A team headed by a University of Notre Dame researcher delved into the hidden costs of electrical failures in hospital settings and has created a new model, which can be used by countries around the world, for determining the probability of deaths based on the likelihood of electrical failure.
The model, co-developed by Abigail Mechtenberg, assistant teaching professor in the Department of Physics who is affiliated with Notre Dame’s Center for Sustainable Energy, culminated in the creation of a new energy healthcare system (EHS) risk chart, according to the study published in the journal PLOS ONE.
Many countries have weaker electrical grids than in the United States, and utility companies have to “load shed,” or cut down power in a region at different times of the day, to prevent straining the grid and causing a mass power outage. Depending on the systems used in different countries, the price per kilowatt hour to run another backup energy system on-site may be considerably lower than the cost associated with the patient risk or death, Mechtenberg noted.
“The risk chart will help us figure out the overall utility and allow us to consider new energy and global health policy implications to adapt,” she said.
To develop the model, Mechtenberg led an international team that looked at four types of energy failure patterns in four countries - Iraq, Ghana, Bangladesh, and Uganda. For instance, previously published research suggested an Iraqi healthcare energy system relied on solar-only power in their hospital setting, while a Ugandan regional hospital used grid and backup diesel power for higher power surgeries, and solar for lighting. The team analyzed many research results, focusing on four key statistical energy failure pattern types demonstrated by the years’ worth of hour-by-hour energy failures.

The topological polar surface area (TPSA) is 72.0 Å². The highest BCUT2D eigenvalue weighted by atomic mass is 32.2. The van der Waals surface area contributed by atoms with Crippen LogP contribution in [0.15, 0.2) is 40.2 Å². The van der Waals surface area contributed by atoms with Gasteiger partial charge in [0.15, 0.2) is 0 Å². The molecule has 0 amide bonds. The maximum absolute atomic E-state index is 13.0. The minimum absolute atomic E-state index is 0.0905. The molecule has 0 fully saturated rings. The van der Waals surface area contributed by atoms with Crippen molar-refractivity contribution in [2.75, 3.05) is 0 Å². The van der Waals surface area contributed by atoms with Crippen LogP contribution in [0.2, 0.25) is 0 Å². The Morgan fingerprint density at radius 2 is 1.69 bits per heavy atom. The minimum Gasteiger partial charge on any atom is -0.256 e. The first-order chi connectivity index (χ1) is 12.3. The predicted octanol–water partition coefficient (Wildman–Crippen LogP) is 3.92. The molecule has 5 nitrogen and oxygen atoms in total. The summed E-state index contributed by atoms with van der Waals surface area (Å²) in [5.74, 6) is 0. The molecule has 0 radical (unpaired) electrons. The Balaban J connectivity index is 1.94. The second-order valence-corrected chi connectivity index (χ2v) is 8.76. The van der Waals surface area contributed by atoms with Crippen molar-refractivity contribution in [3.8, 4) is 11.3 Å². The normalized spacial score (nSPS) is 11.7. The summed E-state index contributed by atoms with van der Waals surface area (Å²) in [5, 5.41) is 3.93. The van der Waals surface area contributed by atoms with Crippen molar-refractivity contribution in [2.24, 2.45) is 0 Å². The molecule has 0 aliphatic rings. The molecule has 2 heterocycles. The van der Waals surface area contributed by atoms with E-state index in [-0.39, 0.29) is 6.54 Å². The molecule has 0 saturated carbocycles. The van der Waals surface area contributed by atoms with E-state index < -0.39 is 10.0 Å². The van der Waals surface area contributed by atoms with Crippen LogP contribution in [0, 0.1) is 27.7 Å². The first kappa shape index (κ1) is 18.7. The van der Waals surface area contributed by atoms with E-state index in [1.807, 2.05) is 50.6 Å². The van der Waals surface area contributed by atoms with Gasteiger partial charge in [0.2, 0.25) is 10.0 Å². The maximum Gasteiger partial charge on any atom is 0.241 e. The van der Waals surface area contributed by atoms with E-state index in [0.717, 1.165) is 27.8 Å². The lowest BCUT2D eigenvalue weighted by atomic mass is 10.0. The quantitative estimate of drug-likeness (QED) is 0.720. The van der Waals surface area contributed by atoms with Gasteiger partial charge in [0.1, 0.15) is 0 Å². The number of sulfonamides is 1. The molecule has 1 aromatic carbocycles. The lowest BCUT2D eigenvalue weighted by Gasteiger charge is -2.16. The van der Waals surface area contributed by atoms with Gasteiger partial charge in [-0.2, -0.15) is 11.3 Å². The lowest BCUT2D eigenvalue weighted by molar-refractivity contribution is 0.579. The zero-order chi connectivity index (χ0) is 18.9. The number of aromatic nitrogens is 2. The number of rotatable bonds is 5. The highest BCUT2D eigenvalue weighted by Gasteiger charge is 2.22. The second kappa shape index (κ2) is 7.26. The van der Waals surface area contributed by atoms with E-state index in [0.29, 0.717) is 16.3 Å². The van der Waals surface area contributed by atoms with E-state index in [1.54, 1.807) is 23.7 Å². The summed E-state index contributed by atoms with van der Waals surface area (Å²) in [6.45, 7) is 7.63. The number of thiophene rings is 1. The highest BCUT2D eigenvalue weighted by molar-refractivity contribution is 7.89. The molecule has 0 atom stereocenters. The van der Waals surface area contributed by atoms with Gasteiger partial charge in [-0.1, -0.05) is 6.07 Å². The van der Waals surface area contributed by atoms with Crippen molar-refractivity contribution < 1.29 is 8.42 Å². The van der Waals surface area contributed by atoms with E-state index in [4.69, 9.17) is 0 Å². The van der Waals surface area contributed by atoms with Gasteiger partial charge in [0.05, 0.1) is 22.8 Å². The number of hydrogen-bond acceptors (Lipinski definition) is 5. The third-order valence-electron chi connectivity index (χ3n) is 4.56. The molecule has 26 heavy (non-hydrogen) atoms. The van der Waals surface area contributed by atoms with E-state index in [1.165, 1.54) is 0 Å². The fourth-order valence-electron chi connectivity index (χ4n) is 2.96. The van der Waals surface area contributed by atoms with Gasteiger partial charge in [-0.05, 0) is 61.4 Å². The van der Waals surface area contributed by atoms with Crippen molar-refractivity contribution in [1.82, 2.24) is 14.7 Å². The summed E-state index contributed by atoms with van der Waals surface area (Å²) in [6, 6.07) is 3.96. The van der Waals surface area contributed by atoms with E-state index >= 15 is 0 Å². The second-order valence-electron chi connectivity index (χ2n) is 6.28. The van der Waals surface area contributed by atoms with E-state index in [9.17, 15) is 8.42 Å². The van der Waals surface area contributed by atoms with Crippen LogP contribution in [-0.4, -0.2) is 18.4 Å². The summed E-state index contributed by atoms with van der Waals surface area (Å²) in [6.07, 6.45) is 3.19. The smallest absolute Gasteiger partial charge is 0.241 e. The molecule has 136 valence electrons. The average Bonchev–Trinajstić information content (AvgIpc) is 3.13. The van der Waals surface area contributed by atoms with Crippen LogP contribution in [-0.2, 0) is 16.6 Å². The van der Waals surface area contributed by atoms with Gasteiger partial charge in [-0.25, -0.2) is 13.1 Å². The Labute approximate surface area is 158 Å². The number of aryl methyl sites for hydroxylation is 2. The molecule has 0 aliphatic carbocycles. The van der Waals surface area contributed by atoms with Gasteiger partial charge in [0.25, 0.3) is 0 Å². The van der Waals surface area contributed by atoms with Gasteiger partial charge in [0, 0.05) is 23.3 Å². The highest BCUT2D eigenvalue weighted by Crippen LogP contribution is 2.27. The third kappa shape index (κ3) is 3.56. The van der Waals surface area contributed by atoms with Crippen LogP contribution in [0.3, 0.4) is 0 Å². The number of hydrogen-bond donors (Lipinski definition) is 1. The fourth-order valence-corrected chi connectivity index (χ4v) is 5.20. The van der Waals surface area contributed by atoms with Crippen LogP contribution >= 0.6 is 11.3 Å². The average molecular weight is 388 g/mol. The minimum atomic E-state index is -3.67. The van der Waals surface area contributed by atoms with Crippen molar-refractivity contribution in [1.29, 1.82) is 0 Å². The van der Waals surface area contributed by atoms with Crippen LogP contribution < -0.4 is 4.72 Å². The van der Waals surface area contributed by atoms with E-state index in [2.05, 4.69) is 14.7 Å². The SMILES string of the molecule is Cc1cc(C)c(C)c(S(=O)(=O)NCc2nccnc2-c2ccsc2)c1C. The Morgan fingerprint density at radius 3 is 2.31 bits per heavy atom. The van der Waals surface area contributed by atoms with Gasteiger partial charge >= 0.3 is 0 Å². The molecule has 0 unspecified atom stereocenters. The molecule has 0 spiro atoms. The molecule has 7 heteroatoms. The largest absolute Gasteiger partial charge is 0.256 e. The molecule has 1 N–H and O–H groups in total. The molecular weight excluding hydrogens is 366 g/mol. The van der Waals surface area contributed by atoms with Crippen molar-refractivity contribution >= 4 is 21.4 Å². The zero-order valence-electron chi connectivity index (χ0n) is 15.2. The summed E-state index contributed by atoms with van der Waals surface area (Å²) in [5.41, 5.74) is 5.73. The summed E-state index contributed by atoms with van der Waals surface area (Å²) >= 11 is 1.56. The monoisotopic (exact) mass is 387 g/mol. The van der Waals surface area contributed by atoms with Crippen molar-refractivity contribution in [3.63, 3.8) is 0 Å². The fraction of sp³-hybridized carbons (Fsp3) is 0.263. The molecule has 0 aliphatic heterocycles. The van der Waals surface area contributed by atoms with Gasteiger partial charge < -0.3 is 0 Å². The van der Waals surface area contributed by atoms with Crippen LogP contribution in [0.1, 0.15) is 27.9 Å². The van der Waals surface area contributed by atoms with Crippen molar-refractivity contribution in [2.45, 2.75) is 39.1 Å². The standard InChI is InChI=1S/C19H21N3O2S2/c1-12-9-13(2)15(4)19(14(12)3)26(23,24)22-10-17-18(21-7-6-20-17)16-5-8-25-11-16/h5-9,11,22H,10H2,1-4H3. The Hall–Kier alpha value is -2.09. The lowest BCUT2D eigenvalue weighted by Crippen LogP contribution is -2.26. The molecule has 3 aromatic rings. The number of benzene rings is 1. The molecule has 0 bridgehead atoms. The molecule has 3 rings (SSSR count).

They also looked at surgeries per 100,000 people and compared it with average electrical power consumed, as well as life expectancy at birth in each country. By dividing this by the population, they developed a unit of “watts per person.” The study showed that the statistical value of lives lost (VSL) divided by energy shortage during the failure was 10 to 10,000 times the cost of the electricity alone for those four regions. And there were between 3 and 105 deaths per 1,000 patients, depending on the energy failure pattern and medical procedure impact groups, regardless of country considered.
“A human being, on a bicycle generator, can generate 100 watts of electricity,” she said, noting that 100 watts is the amount of one light bulb. In some countries, consuming that additional 100 watts per capita could bring down the electrical grid.
But surgeries and procedures need to happen, and administrators need a way to determine the additional risk of performing them.The newly developed method gives energy experts and health care experts a quantifiable way to make decisions together by discussing what to do during “load shedding” or on-site power outages while considering the “backup to the backup” energy and medical system options. Often it was assumed that the energy shortage would occur at night, but this team’s research indicates that’s not always the case.
Mechtenberg recalls one example from her thesis that spotlights the problem. She was in the children’s ward of a hospital collecting power load data for all the appliances in the hospital when she got to know a mother, her child, and a nurse. The boy was on an oxygen concentrator to help him breathe.
But the next morning, she saw the mother in the morgue, mourning her child’s death.
“I asked the nurse what happened and she said during the night the hospital experiences load shedding and said they couldn’t run a generator just to power a couple of oxygen concentrators because it is too expensive and the solar panel system installed by a donor could only power lighting,” Mechtenberg said. “So I looked at how much power is needed for an oxygen concentrator, and it’s at the level of human power.”
Or, in that electricity failure event, potentially just a little more than a light bulb. “And I realized these are avoidable events.”